St. Ubald of Gubbio

(1080?-1160 A.D.)

Like many medieval saints, Ubaldo Baldassini of Gubbio, Italy, came from a noble family. People may wonder why so many of the ancient European saints were nobles. I think it is because in those days aristocrats were best qualified by education and background to exercise leadership, whether in the community or the church.

Orphaned at an early age, Ubald was raised by his uncle, the bishop of Gubbio. He studied for the priesthood, was ordained, and was then named dean of the cathedral clergy. It so happened that the “chapter” of canons of Gubbio (the chief diocesan priests) were living unseemly lives. As their immediate superior, Father Ubaldo determined to reform them. His approach was deft. First he persuaded three of the canons to join him in accepting a rule of life like that of religious orders. The plan worked out well, so that eventually the other canons embraced the same rule, and the whole chapter began to set a better example.

Sensing that he had now accomplished his aim Ubaldo decided to leave his native town and become a hermit in the nearby monastery of Fonte Avellana. But the abbot there told him to return home. He said that the yen to become a monk was not a grace but a temptation. The runaway obediently complied with the advice of the abbot, resumed his work in Gubbio, and carried on with his valuable reforms.

In 1126, Ubald was elected bishop of Gubbio. On hearing the news, he fled to Rome and begged Pope Honorius II to get him off the hook. The pope consented to his plea. But when the bishopric fell open again two years later, it was the pope himself who instructed the Gubbian clergy to choose Dean Ubaldo. This time the poor dean had to consent. You just don’t refuse the pope.

As Bishop Ubald grew easily into his new task, he proved to be a true father to his people, not only as Christians, but as citizens. Thus, when German Emperor Frederick Barbarossa invaded Italy and began to plunder its cities, the bishop went out to meet him before he reached Gubbio, and talked him into sending the army off in another direction.

St. Ubaldo’s most distinctive trait was his patient gentleness. On one occasion, for example, a team of masons, while repairing the city wall, invaded the bishop’s garden and trampled his vines. Vines are important in Italy for both food and drink, so the saint politely called the laborers’ attention to the problem. But the foreman, who quite likely did not recognize his critic, took the rebuke personally, began to shout and gesticulate, and finally gave Ubaldo a hard push. The bishop, losing his balance, fell into a pool of wet mortar. When he struggled up, he was ludicrously covered with sand and lime from head to foot. He said nothing, however, and simply went back into his house to clean up.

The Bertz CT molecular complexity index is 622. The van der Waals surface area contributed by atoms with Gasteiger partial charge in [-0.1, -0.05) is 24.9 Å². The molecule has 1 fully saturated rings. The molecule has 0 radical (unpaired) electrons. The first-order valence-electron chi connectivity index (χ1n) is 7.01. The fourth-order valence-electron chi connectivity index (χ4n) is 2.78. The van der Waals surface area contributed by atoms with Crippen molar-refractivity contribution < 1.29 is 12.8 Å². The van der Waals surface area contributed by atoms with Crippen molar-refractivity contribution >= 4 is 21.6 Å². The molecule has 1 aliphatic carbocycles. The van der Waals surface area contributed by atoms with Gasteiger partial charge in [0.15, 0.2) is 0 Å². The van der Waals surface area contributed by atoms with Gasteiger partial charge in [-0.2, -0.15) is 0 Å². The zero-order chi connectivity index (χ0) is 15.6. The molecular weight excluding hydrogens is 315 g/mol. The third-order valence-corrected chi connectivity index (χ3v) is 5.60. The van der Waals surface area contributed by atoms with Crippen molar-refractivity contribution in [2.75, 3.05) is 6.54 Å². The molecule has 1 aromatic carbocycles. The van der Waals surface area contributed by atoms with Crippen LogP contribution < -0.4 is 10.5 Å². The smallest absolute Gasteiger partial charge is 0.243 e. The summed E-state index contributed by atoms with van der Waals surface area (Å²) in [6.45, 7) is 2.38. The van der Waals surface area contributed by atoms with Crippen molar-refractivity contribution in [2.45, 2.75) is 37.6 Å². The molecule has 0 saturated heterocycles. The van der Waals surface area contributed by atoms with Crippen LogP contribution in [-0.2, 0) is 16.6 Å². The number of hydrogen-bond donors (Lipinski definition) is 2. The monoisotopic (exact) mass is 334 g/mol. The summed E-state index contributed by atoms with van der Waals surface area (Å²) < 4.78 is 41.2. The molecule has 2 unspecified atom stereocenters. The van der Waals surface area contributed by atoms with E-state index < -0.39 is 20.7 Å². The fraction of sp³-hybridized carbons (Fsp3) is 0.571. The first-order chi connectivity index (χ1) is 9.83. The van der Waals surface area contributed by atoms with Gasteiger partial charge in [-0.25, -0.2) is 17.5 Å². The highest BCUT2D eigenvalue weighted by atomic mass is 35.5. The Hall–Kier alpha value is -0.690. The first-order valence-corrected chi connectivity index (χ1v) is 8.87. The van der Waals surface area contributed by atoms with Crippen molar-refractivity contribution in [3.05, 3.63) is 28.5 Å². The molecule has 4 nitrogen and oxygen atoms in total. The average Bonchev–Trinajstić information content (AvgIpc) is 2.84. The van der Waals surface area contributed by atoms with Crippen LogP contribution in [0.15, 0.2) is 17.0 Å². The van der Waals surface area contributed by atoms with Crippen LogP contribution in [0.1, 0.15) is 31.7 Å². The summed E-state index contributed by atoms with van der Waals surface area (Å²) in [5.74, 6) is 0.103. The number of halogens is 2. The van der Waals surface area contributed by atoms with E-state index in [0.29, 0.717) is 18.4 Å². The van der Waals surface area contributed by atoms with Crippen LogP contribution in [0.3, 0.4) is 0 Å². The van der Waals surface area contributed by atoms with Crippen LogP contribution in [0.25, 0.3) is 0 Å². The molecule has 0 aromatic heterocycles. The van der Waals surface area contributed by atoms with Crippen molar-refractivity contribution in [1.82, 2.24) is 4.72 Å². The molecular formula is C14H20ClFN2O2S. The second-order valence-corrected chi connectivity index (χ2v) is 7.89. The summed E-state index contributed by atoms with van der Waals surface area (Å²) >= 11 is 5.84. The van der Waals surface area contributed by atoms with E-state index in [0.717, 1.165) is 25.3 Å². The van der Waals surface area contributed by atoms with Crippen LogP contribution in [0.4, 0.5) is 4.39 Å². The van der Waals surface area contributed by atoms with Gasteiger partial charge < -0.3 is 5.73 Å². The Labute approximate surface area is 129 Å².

But there had been witnesses, and these promptly denounced the foreman. He was arrested and haled before the city court. Hearing of the arrest, the bishop hurried down to the court house. “This case,” he announced to the magistrate, “involves an attack on a clergyman.” Then he turned to the foreman, embraced him as a sign of reconciliation, and prayed that God would forgive him his offenses. With that, he ordered the police to set the man free.

During the last two years of his life, Bishop Ubaldo suffered much pain, but he accepted this, too, with admirable patience. On Easter Sunday 1160, he struggled through the Paschal Mass so as not to disappoint his people. Death came a few weeks later. Ubaldo was mourned by all, and miracles were reported at his tomb.

To this day, St. Ubald’s body has remained incorrupt, although by now the flesh is dark and mummified. But incorruption was not what motivated his canonization. He was declared a saint particularly because of his heroic gentleness. Ubaldo had borne well in mind our Lord’s admonition, “Learn from me, for I am gentle and humble of heart.” (Mt. 11:29)

--Father Robert F. McNamara